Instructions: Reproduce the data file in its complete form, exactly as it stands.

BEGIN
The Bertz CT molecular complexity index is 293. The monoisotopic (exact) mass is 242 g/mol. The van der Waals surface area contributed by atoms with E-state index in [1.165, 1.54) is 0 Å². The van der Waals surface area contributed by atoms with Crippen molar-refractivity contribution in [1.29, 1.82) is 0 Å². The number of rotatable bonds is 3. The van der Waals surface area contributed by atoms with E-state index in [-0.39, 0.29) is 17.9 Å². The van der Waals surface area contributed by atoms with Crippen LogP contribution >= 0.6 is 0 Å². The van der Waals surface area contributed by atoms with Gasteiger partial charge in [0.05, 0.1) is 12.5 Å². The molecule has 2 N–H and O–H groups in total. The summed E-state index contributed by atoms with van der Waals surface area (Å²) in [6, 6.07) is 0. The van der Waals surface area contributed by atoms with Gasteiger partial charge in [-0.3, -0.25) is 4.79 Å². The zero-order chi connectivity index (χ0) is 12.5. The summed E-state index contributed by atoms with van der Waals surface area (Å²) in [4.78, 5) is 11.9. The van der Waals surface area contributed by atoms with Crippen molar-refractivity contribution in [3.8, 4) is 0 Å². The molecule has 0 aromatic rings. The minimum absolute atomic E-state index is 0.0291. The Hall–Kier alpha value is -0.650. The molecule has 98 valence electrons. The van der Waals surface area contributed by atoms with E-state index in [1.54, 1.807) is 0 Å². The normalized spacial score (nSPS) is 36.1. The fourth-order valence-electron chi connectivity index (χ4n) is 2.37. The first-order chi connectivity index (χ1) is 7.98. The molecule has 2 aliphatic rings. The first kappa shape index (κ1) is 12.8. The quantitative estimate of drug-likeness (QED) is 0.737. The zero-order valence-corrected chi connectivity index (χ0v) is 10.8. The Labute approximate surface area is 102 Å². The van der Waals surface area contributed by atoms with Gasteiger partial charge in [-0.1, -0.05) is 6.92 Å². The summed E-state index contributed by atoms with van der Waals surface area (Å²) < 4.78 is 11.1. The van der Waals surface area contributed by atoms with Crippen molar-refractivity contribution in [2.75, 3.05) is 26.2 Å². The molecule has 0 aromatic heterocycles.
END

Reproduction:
The Bertz CT molecular complexity index is 293. The monoisotopic (exact) mass is 242 g/mol. The van der Waals surface area contributed by atoms with E-state index in [1.165, 1.54) is 0 Å². The van der Waals surface area contributed by atoms with Crippen molar-refractivity contribution in [1.29, 1.82) is 0 Å². The number of rotatable bonds is 3. The van der Waals surface area contributed by atoms with E-state index in [-0.39, 0.29) is 17.9 Å². The van der Waals surface area contributed by atoms with Crippen LogP contribution >= 0.6 is 0 Å². The van der Waals surface area contributed by atoms with Gasteiger partial charge in [0.05, 0.1) is 12.5 Å². The molecule has 2 N–H and O–H groups in total. The summed E-state index contributed by atoms with van der Waals surface area (Å²) in [6, 6.07) is 0. The van der Waals surface area contributed by atoms with Gasteiger partial charge in [-0.3, -0.25) is 4.79 Å². The zero-order chi connectivity index (χ0) is 12.5. The summed E-state index contributed by atoms with van der Waals surface area (Å²) in [4.78, 5) is 11.9. The van der Waals surface area contributed by atoms with Crippen molar-refractivity contribution in [3.8, 4) is 0 Å². The molecule has 0 aromatic rings. The minimum absolute atomic E-state index is 0.0291. The Hall–Kier alpha value is -0.650. The molecule has 98 valence electrons. The van der Waals surface area contributed by atoms with E-state index in [1.54, 1.807) is 0 Å². The normalized spacial score (nSPS) is 36.1. The fourth-order valence-electron chi connectivity index (χ4n) is 2.37. The first-order chi connectivity index (χ1) is 7.98. The molecule has 2 aliphatic rings. The first kappa shape index (κ1) is 12.8. The quantitative estimate of drug-likeness (QED) is 0.737. The zero-order valence-corrected chi connectivity index (χ0v) is 10.8. The Labute approximate surface area is 102 Å². The van der Waals surface area contributed by atoms with Gasteiger partial charge in [-0.1, -0.05) is 6.92 Å². The summed E-state index contributed by atoms with van der Waals surface area (Å²) < 4.78 is 11.1. The van der Waals surface area contributed by atoms with Crippen molar-refractivity contribution in [2.75, 3.05) is 26.2 Å². The molecule has 0 aromatic heterocycles.